What the Fitch is Going on at Abercrombie?
Abercrombie & Fitch's first quarter results sharply missed already low expectations: Sales slipped 8.9% to $838.8 million and shares fell by almost 10% last week, trading at the bottom of the S&P 500. In its home market – the US, which accounts for more than 60% of total revenue – sales dropped by 17%. Luckily international sales increased by 10%, mostly coming from new store openings, to spare the company even more dramatic figures.
Due to a double-digit slump in same-store sales, the company issued a pretty cautious view for the remainder of the year. The company cited tighter inventory controls, the softness in the women's business as well as weakness in Europe as the official reasons for its significant shortfall and caution. Are those, however, the true source of worries at Abercrombie?
Already in recent quarters the company had been showing weaknesses. It seems that its fashion is more and more failing to resonate with teens and young adults. Or should we better say with "cool“ teens and with "cool“ young adults? Ever since its CEO Mike Jeffries made in a 2006 interview comments stating that he doesn't want "not so cool" kids wearing his company's clothes, Abercrombie has been in the public spotlight.
Besides a recently weaker assortment policy, the company's pseudo selective marketing strategy now seems to backfire. For the last few weeks the company has been (again) under severe attack as it is said to have offended customers with its "thin and beautiful" shopping policy. Abercrombie "succeeded" in a really "cool“ manner to withstand two weeks of high-profile backlash against its divisive sizing policies: it was accused of purposefully excluding plus-sized customers earlier this month ("plus" meaning for Abercrombie anything above women´s size "large“ and trousers size 10).
According to the market research company BrandIndex, as a result Abercrombie & Fitch skidded to its lowest perception with young people since October of last year. At the same time, both H&M and American Eagle – Abercrombie´s strongest competitor – have seen a small rise in their perception scores.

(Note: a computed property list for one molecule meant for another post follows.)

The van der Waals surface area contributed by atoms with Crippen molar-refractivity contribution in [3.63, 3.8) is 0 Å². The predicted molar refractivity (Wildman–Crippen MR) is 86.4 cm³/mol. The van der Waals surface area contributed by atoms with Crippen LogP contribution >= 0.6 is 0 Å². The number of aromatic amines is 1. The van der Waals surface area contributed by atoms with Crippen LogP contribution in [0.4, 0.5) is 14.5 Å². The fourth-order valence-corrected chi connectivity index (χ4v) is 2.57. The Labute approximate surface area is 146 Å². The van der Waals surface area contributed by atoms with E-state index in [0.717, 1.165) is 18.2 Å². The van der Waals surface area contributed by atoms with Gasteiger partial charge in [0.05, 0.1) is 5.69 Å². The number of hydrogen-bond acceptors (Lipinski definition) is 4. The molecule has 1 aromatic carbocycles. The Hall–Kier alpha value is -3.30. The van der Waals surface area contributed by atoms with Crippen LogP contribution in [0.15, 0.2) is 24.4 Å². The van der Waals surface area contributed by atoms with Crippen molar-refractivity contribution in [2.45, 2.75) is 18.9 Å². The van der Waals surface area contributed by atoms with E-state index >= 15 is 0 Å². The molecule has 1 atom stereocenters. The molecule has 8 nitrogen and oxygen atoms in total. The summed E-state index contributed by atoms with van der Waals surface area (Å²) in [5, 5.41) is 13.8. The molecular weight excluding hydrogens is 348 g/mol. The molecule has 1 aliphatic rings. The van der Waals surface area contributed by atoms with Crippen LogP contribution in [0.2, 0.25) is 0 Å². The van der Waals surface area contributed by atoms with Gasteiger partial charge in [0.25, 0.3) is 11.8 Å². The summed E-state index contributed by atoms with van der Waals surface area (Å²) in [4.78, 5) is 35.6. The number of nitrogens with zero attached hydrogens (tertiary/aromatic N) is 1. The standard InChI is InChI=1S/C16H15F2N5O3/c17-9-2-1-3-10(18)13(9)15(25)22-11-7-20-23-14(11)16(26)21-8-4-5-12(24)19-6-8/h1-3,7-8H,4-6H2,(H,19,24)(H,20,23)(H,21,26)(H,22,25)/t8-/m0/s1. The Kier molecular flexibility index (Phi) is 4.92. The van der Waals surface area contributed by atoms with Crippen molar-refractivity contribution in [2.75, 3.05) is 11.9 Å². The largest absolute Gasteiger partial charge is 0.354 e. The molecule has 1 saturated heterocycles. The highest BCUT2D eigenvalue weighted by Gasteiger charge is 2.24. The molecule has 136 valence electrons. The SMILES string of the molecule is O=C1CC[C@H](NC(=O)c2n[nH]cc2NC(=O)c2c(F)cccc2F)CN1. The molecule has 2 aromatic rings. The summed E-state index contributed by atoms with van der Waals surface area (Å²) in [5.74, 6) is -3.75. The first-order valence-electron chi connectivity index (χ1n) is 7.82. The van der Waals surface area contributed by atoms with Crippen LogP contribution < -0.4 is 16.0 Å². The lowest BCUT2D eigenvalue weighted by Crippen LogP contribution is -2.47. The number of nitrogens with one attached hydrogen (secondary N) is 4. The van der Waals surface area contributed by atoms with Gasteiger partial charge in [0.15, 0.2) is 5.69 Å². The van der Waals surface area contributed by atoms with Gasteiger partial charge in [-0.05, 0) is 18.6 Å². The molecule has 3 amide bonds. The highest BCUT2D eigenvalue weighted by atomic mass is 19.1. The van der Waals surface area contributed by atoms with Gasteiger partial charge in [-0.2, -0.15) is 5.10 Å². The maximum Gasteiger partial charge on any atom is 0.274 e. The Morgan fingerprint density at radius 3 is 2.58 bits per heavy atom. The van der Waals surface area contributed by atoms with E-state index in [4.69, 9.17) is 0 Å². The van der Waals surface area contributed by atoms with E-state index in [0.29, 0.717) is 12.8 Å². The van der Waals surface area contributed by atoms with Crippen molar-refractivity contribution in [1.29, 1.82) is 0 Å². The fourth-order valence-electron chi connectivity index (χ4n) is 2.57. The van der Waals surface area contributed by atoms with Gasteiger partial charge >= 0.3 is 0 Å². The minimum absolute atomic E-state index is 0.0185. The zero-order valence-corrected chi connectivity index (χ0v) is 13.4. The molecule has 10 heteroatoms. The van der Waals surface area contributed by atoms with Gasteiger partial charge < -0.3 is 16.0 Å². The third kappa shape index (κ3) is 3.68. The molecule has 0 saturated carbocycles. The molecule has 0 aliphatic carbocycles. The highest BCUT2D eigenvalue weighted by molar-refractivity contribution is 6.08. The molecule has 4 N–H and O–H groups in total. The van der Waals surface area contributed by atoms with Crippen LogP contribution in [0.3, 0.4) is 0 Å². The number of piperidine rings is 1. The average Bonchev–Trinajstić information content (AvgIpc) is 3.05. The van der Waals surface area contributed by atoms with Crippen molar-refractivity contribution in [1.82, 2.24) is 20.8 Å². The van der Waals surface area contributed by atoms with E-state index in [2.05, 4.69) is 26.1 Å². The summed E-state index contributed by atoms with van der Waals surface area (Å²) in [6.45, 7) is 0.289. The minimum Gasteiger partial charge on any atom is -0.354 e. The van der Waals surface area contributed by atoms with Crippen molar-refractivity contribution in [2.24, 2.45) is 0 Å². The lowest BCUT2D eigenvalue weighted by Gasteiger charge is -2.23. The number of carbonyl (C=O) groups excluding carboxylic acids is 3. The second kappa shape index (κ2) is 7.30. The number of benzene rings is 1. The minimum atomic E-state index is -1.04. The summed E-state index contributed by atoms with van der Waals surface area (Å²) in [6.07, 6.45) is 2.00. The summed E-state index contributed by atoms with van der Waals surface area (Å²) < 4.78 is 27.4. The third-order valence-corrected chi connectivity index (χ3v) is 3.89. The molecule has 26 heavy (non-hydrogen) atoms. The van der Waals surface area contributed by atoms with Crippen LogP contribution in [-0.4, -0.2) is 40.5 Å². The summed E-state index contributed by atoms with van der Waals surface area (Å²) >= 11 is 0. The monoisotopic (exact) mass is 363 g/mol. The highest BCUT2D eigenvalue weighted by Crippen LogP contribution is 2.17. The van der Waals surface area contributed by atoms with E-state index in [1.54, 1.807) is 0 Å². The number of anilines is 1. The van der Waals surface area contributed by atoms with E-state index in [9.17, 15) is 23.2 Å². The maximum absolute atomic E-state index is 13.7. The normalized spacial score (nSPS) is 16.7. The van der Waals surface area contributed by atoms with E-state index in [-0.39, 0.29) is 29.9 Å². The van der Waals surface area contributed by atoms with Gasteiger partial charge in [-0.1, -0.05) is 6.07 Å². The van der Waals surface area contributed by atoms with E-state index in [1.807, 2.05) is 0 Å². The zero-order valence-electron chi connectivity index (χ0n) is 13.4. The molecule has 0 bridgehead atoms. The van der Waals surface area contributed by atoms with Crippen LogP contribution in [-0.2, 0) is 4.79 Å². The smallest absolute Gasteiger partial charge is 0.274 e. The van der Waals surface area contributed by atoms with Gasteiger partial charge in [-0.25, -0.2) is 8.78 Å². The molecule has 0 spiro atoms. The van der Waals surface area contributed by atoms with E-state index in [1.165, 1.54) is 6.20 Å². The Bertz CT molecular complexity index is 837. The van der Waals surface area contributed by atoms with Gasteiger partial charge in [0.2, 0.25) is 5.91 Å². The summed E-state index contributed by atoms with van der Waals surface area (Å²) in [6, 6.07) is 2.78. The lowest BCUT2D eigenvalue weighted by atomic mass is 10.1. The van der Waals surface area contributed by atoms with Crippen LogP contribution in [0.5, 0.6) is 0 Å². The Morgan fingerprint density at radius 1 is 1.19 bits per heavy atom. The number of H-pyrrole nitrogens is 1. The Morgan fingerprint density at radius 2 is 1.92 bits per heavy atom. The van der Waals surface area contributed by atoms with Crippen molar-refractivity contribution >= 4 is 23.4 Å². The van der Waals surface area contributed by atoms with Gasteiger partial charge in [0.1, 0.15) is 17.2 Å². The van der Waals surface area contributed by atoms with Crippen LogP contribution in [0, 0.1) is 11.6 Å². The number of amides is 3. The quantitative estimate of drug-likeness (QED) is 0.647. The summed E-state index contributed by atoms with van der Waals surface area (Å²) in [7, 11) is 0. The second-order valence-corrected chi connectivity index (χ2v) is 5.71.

A&F, which prides itself on employing "good-looking people", obviously only wants "cool" people wearing its clothing. This is supported by a Salon interview from 2006, where its CEO explained:
...we hire good-looking people in our stores. Because good-looking people attract other good-looking people, and we want to market to cool, good-looking people. We don’t market to anyone other than that... A lot of people don’t belong [in our clothes], and they can’t belong. Are we exclusionary? Absolutely."
One might argue that Mr. Jeffries and his management team should better recall what Confucius already knew: “Everyone and everything has beauty, but not everyone sees it.”
Obviously Jeffries is under the false illusion that (today's) teenagers are only cool if they are thin and beautiful. It's irritating that a high-profile business executive – someone who is supposed to act as a role model – tries to define beauty by wanting to squeeze young people into the smallest possible clothing sizes. Even worse, with such an attitude, Jeffries is obviously sabotaging diversity and social integration in a weird attempt to market Abercrombie, Hollister & Co. as what he thinks a selective brand is expected to be.
Jeffries seems to have forgotten that successful marketing is built foremost on the principle of "respect" for customers and that selective brand positioning does not mean offending people. As a reminder, what "respect" stands for as defined by the Oxford dictionary: "A feeling of deep admiration for someone or something elicited by their abilities, qualities, or achievements."